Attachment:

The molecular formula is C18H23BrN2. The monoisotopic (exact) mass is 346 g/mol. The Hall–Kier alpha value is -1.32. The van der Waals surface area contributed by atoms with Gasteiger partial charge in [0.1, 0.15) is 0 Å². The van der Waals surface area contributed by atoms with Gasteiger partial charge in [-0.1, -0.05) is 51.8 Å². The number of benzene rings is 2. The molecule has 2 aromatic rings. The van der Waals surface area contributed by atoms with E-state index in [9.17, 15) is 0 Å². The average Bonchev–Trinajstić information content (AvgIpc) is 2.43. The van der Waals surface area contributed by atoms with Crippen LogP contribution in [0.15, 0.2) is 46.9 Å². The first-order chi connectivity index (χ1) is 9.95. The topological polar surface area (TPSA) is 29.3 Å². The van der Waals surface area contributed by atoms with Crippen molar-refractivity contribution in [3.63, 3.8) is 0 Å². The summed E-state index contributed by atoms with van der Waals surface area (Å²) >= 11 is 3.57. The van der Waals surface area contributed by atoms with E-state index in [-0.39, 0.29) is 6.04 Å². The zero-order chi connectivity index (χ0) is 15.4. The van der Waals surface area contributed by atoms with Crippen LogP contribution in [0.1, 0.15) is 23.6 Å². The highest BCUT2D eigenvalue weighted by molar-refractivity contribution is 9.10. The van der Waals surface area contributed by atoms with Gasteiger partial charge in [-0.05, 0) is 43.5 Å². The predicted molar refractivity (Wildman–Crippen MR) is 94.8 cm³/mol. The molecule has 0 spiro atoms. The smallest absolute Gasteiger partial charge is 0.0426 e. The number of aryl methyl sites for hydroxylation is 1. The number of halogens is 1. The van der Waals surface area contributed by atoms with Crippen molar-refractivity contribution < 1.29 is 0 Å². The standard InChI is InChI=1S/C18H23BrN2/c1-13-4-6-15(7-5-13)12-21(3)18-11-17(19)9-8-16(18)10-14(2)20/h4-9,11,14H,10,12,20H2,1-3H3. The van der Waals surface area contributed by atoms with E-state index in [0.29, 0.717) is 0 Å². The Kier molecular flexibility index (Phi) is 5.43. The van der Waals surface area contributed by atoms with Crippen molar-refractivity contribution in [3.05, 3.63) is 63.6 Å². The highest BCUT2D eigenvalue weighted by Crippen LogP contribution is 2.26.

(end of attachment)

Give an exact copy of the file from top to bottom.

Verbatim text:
The molecular formula is C18H23BrN2. The monoisotopic (exact) mass is 346 g/mol. The Hall–Kier alpha value is -1.32. The van der Waals surface area contributed by atoms with Gasteiger partial charge in [0.1, 0.15) is 0 Å². The van der Waals surface area contributed by atoms with Gasteiger partial charge in [-0.1, -0.05) is 51.8 Å². The number of benzene rings is 2. The molecule has 2 aromatic rings. The van der Waals surface area contributed by atoms with E-state index in [9.17, 15) is 0 Å². The average Bonchev–Trinajstić information content (AvgIpc) is 2.43. The van der Waals surface area contributed by atoms with Crippen LogP contribution in [0.15, 0.2) is 46.9 Å². The first-order chi connectivity index (χ1) is 9.95. The topological polar surface area (TPSA) is 29.3 Å². The van der Waals surface area contributed by atoms with Crippen molar-refractivity contribution in [3.63, 3.8) is 0 Å². The summed E-state index contributed by atoms with van der Waals surface area (Å²) >= 11 is 3.57. The van der Waals surface area contributed by atoms with E-state index in [-0.39, 0.29) is 6.04 Å². The zero-order chi connectivity index (χ0) is 15.4. The van der Waals surface area contributed by atoms with Crippen LogP contribution in [0.1, 0.15) is 23.6 Å². The highest BCUT2D eigenvalue weighted by molar-refractivity contribution is 9.10. The van der Waals surface area contributed by atoms with Gasteiger partial charge in [-0.05, 0) is 43.5 Å². The predicted molar refractivity (Wildman–Crippen MR) is 94.8 cm³/mol. The molecule has 0 spiro atoms. The smallest absolute Gasteiger partial charge is 0.0426 e. The number of aryl methyl sites for hydroxylation is 1. The number of halogens is 1. The van der Waals surface area contributed by atoms with Crippen molar-refractivity contribution < 1.29 is 0 Å². The standard InChI is InChI=1S/C18H23BrN2/c1-13-4-6-15(7-5-13)12-21(3)18-11-17(19)9-8-16(18)10-14(2)20/h4-9,11,14H,10,12,20H2,1-3H3. The van der Waals surface area contributed by atoms with E-state index in [0.29, 0.717) is 0 Å². The Kier molecular flexibility index (Phi) is 5.43. The van der Waals surface area contributed by atoms with Crippen molar-refractivity contribution in [3.05, 3.63) is 63.6 Å². The highest BCUT2D eigenvalue weighted by Crippen LogP contribution is 2.26.